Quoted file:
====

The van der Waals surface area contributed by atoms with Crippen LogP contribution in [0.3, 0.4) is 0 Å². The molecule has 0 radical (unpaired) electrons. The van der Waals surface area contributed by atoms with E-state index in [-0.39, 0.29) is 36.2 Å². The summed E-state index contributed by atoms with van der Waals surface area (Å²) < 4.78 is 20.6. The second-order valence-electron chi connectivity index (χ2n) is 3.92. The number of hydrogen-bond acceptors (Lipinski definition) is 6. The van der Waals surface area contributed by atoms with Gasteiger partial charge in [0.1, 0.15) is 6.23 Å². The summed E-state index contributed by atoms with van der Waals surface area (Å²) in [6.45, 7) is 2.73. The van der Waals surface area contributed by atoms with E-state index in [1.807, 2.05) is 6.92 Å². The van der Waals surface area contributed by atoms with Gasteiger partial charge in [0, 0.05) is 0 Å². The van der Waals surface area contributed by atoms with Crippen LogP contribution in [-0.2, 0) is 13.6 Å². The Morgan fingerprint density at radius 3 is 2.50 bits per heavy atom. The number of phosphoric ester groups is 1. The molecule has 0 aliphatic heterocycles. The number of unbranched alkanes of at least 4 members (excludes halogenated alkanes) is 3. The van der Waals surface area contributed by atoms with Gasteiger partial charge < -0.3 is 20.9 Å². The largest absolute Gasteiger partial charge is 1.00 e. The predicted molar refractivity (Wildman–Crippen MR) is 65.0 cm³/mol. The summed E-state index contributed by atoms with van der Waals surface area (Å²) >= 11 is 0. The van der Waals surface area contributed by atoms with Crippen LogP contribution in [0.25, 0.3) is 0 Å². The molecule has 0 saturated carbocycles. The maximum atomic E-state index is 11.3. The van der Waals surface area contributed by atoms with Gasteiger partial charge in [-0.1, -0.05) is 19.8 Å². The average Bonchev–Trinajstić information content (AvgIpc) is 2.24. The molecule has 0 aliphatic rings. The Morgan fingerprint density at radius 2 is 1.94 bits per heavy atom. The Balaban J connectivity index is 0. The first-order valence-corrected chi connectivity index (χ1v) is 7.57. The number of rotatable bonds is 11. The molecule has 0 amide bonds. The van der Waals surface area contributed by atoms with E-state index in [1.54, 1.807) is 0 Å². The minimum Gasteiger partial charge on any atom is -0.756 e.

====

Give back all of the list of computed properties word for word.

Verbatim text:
The van der Waals surface area contributed by atoms with Crippen LogP contribution in [0.3, 0.4) is 0 Å². The molecule has 0 radical (unpaired) electrons. The van der Waals surface area contributed by atoms with E-state index in [-0.39, 0.29) is 36.2 Å². The summed E-state index contributed by atoms with van der Waals surface area (Å²) < 4.78 is 20.6. The second-order valence-electron chi connectivity index (χ2n) is 3.92. The number of hydrogen-bond acceptors (Lipinski definition) is 6. The van der Waals surface area contributed by atoms with Gasteiger partial charge in [0.1, 0.15) is 6.23 Å². The summed E-state index contributed by atoms with van der Waals surface area (Å²) in [6.45, 7) is 2.73. The van der Waals surface area contributed by atoms with E-state index in [1.807, 2.05) is 6.92 Å². The van der Waals surface area contributed by atoms with Gasteiger partial charge in [0, 0.05) is 0 Å². The van der Waals surface area contributed by atoms with Crippen LogP contribution in [-0.2, 0) is 13.6 Å². The Morgan fingerprint density at radius 3 is 2.50 bits per heavy atom. The number of phosphoric ester groups is 1. The molecule has 0 aliphatic heterocycles. The number of unbranched alkanes of at least 4 members (excludes halogenated alkanes) is 3. The van der Waals surface area contributed by atoms with Gasteiger partial charge < -0.3 is 20.9 Å². The largest absolute Gasteiger partial charge is 1.00 e. The predicted molar refractivity (Wildman–Crippen MR) is 65.0 cm³/mol. The summed E-state index contributed by atoms with van der Waals surface area (Å²) >= 11 is 0. The van der Waals surface area contributed by atoms with Crippen LogP contribution in [0.25, 0.3) is 0 Å². The molecule has 0 saturated carbocycles. The maximum atomic E-state index is 11.3. The van der Waals surface area contributed by atoms with Gasteiger partial charge in [-0.1, -0.05) is 19.8 Å². The average Bonchev–Trinajstić information content (AvgIpc) is 2.24. The molecule has 0 aliphatic rings. The Morgan fingerprint density at radius 2 is 1.94 bits per heavy atom. The Balaban J connectivity index is 0. The first-order valence-corrected chi connectivity index (χ1v) is 7.57. The number of rotatable bonds is 11. The molecule has 0 amide bonds. The van der Waals surface area contributed by atoms with E-state index in [1.54, 1.807) is 0 Å². The minimum Gasteiger partial charge on any atom is -0.756 e.